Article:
As you enter Baiting Hollow, a sign along Sound Avenue greets drivers to Long Island Wine Country.
Even as more wineries pop up on the South Fork and farther up Island, the gateway to the North Fork is still largely considered the entryway to the local wine region.
“There’s a passion for quality up here and a drive to put New York wines on the map,” said Suellen Tunney, the new general manager of McCall Wines in Cutchogue. “I think up here, there’s more energy because there’s more of a community of winemakers and winery owners and family and tasting room managers.”
Tunney is one of two local wine industry professionals who recently switched forks. After spending 12 years at Wölffer Estate Vineyard, she transitioned to the North Fork for a bigger role. She said she moved up here to find that sense of community within the wine industry.
“In terms of my own personal education, I really want to find my place here and how I can help, how I can be one of those people that’s really going to raise the bar,” she said. “I feel very lucky to be at McCall, because I think McCall already is the bar, in terms of wine and quality.”
Ali Tuthill can relate. She headed up Wölffer’s marketing department for two years before leaving to manage Hound’s Tree Wine and Sherwood House Vineyards in Jamesport. A Greenport resident and the former executive director of the Long Island Wine Council, she’s excited to return to the North Fork.
“Anyone who knows me knows that I have such a passion for this region and the people and agricultural community, not just wine,” she said. “And I think that the North Fork and the East End is such an amazing place just because we have the ability to be within an agrarian community, which is very rare these days.”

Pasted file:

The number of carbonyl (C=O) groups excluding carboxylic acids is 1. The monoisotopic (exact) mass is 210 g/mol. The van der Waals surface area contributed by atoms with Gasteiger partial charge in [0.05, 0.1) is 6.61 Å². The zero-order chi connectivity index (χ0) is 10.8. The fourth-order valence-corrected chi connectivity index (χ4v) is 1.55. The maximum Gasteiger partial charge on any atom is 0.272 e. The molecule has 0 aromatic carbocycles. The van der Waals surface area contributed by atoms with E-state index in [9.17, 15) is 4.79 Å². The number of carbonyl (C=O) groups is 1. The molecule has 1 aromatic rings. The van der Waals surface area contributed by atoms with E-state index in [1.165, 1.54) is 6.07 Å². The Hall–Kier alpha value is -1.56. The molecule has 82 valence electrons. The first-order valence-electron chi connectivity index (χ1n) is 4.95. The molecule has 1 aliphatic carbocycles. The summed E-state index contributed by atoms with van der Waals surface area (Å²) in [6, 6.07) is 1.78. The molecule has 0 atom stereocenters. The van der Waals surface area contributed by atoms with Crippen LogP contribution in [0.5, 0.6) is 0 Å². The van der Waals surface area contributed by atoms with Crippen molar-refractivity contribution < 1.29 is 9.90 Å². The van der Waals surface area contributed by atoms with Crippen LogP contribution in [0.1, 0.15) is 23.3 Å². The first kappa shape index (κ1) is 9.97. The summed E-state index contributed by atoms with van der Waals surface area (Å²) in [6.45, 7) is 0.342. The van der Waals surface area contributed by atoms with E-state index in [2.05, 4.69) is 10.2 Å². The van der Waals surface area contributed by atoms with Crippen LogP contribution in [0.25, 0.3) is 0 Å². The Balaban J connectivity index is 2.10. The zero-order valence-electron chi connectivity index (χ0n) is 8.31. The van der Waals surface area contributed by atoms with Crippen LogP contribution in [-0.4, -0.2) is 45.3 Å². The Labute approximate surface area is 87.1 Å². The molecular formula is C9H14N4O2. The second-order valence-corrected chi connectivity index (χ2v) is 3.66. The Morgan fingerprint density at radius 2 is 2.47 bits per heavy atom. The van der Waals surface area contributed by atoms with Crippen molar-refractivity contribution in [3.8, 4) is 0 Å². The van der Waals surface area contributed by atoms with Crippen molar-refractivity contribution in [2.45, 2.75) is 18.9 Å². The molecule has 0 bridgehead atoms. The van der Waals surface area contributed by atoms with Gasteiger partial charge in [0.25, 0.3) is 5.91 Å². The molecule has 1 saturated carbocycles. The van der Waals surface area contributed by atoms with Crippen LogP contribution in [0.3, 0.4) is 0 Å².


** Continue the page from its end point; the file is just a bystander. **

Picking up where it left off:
Both Tunney and Tuthill enjoyed their time at Wölffer and left because they were seeking growth and opportunity. That just happened to be on the North Fork for them. But they are both excited and optimistic about where this wine region is going.
“Once you come here, and you spend a day on the North Fork, it is changing,” Tunney said. “You do feel different. You feel very excited about the wines, and I think you can make a lot of long-term fans and wine lovers from experiencing what we have to offer here.”
Both the North and South Fork wineries have grown to be recognized by places outside of the local area, Tuthill said.
“There’s certainly been stronger recognition of the region. And there continues to be,” she said. “You find restaurants in the city and see Long Island wines placed on the menus pretty frequently. And I think that interest will only continue as we have more producers receiving that national recognition.”
Getting North Fork wines into those respected places in the industry is key, Tunney noted.
“Really how we’re going to grow as a region is to get ourselves into some high-end establishments that have other credible wines and get on good restaurant wine lists,” she said.
And more regional restaurants have been supporting regional wines by putting them on their menus.
“That’s hugely helpful because we have people out here visiting during the summer or fall,” Tuthill said. “And they go out to eat, and they see a strong local wine presence on the menu. That’s just going to reinforce the quality of the wines up here.”
Tunney believes a boom of millennials is on the way, which she thinks will also benefit the North Fork.
“I think there’s going to be a surge of people who are not going to be able to afford the South Fork and are going to want this rural experience,” she said. “I think you’re going to get a lot of people living here full time, which will support the wine industry up here tremendously.”
“This is not an industry that is flailing by any means,” Tunney continued. “If anything, small, quality producers are a niche that is growing. And if we just continue to raise our standards, I think we’ll continue [to grow] with the rest of them.”